Bontemps’ portrait of Douglass is that of a heroic figure who occupies a place in the folklore of the nineteenth century United States. Bontemps depicts Douglass as a champion of freedom, and there are many examples presented in this biography that support this perspective.
When young Fred Bailey (Douglass’ slave name) overheard his master forbidding his wife to teach the young slave the alphabet, he understood the importance of knowing how to read and write. “I now understood the white man’s power to enslave the black man,” wrote Douglass. “From that moment I understood the pathway from slavery to freedom, and I set out with high hope and a fixed purpose, at whatever cost of trouble, to learn how to read.” This is but one example of the risks that Douglass was to take in his life’s quest for freedom.
At the age of twenty, Douglass risked his life and escaped from slavery, making his way to the North. When he reached New York, Douglass was taken in and helped in his new life of freedom by abolitionists in New York and later in New Bedford, Massachusetts. Three years after his daring escape, Douglass joined the abolitionist movement. For years, he devoted his life to the movement as he traveled and lectured extensively for the cause. Although formally uneducated, his “diploma written on his back,” Douglass proved to be a dramatic, entertaining, and commanding speaker. The vivid examples of the horrors of slavery with which he roused his audiences fill the biography with an interesting and firsthand account of this period in American history from the perspective of a...
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In Free at Last, Bontemps advances no thesis and offers no conclusions about the meaning of Douglass’ life and work. This fact might explain why the biography was critically received as an unscholarly but highly readable account of the life of Frederick Douglass. In any case, the book will capture the imagination of young adult readers mostly because of the dramatic tension created around Douglass’ escape, his tenuous claim to freedom until it was legally bought, and the often-bloody, violent battles at the abolition meetings where Douglass spoke.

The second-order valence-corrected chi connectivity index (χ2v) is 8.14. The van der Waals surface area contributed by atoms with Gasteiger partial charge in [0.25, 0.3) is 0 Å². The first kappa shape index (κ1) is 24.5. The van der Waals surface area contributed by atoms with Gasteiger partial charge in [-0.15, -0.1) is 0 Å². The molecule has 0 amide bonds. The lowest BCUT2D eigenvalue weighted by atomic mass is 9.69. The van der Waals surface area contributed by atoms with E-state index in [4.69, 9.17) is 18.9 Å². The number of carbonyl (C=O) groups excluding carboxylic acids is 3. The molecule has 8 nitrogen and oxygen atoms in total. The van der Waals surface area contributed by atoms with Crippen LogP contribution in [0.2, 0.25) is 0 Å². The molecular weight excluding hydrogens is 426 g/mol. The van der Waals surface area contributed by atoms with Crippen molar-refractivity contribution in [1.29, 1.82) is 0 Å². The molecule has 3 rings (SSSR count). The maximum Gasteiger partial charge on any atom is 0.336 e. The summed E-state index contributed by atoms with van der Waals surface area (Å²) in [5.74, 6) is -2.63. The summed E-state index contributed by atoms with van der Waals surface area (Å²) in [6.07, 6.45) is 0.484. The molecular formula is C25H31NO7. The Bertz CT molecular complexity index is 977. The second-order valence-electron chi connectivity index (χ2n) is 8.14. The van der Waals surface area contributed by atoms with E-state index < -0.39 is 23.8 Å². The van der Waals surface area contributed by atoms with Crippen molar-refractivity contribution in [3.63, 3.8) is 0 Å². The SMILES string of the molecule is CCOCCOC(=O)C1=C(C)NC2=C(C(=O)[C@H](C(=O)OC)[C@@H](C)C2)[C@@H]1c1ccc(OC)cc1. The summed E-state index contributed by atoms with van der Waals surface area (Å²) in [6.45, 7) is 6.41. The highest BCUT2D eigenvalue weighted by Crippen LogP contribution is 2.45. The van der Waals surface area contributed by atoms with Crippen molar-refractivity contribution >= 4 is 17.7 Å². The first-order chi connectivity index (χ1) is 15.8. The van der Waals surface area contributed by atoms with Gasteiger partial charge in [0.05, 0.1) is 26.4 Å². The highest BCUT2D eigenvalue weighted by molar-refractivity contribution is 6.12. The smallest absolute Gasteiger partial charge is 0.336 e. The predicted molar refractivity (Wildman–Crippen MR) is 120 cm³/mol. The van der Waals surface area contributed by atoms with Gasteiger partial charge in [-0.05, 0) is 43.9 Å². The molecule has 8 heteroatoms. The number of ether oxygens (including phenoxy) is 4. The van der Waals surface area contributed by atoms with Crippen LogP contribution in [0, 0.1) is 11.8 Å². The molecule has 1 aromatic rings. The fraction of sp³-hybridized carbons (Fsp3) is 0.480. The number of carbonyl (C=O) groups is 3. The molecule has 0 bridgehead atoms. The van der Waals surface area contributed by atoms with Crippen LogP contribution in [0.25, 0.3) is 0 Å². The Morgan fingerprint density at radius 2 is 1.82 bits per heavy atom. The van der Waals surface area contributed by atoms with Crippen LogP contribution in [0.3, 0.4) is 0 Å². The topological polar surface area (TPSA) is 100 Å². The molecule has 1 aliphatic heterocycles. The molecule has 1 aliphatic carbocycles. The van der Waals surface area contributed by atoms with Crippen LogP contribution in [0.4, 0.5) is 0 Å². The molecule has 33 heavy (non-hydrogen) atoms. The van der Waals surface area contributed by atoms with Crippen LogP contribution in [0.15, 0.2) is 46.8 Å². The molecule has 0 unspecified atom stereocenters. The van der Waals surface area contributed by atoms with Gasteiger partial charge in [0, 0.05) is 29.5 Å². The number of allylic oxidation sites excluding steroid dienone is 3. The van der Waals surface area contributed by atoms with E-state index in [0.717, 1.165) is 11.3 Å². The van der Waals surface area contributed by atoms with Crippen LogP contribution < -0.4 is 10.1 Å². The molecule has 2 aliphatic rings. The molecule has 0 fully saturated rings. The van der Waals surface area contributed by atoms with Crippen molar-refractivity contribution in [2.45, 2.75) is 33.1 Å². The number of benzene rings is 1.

By presenting an account of the antislavery movement with this manner of story-telling, Bontemps has re-created events that should serve to educate the young adult reader about the mood of the United States toward African Americans in the years leading up to the Civil War. By blending this history with the life of Douglass, Bontemps focuses the reader’s attention on a figure so captivating that what might otherwise be a dull history lesson of names and dates comes alive as a highly readable and dramatic tale.
Douglass was a highly accomplished individual. His escape and the perseverance with which he fought for what he believed make him an exemplary role model for the young adult reader. As he is presented in Free at Last, Douglass is intended to be, and indeed appears as, an inspirational figure whose contributions to the eradication of slavery should not be overlooked.